The (Physically) Wounded Healer: The Impact of a Physical Disability on Training and Development as a Counselling Psychologist: A Case Study

Esther Ingham


This case study investigates how physical disability might impact on the therapeutic training and development of a counselling psychologist. Discourse analysis of extracts and quotations from the author’s own reflexive journal reveals some potential implications of a subtly discriminatory environment that perpetuates societal negativity towards the physically disabled. A limited level of understanding of the experience of physical disability amongst peers/colleagues is seen as a potential issue for the profession to address as an ethical obligation for ambassadors of social justice, possibly through specific disability training and reflexive practice. The archetype of the ‘wounded healer’ in the helping professions is an affirmative perspective by which to view physical disability in training. The physically disabled trainee is encouraged to commit to personal reflexive work to develop his/her understanding of the various possible implications of their physicality on relationships, be they personal or professional. This can ultimately prove the experience of physical disability to be a useful tool which, when used skillfully, has the capacity to increase relational depth in therapeutic relationships.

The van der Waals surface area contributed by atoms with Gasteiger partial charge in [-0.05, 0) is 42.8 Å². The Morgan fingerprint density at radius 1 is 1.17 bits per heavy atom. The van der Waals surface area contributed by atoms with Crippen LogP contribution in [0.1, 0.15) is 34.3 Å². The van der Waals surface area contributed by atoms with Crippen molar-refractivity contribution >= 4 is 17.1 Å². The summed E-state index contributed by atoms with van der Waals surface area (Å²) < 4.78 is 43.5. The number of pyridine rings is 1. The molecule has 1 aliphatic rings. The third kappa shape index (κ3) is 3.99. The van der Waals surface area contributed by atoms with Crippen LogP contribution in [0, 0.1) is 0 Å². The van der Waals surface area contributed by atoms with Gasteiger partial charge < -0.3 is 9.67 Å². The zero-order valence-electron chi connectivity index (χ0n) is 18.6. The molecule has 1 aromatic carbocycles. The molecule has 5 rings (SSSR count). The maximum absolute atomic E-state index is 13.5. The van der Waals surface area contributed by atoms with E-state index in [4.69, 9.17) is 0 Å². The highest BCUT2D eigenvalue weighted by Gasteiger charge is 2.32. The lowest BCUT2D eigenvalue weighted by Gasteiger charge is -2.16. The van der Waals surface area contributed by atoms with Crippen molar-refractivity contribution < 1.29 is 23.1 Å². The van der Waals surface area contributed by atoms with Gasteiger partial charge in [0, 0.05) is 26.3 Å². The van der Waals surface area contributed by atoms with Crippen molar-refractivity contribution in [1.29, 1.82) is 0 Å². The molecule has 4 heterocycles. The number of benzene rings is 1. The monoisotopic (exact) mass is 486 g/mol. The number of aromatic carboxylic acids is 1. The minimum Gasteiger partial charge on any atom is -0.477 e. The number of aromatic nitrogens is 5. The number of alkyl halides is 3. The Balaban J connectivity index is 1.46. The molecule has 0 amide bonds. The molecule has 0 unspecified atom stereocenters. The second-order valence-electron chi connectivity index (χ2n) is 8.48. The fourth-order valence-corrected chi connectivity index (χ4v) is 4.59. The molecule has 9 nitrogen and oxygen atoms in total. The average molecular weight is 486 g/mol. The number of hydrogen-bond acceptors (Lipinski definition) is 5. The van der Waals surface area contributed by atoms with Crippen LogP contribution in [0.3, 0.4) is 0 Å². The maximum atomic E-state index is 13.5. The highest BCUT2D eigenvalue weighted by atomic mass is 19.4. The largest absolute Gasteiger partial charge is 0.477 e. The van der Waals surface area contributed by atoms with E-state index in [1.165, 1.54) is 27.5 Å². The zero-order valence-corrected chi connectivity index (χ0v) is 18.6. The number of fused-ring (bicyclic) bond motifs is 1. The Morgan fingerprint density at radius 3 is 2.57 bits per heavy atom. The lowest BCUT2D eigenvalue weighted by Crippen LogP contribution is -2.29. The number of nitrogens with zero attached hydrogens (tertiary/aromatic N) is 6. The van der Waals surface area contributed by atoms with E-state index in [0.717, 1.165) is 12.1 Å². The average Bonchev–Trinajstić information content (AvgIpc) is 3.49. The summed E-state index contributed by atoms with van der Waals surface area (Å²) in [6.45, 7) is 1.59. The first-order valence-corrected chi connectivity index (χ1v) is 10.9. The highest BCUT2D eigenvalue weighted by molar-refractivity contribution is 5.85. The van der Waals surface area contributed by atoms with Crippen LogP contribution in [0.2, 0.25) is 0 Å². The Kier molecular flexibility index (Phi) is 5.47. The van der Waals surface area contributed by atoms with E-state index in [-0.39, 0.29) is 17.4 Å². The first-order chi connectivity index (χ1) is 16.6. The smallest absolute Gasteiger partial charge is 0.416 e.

physical disability; counselling psychology; reflexivity; training; discourse analysis; Foucault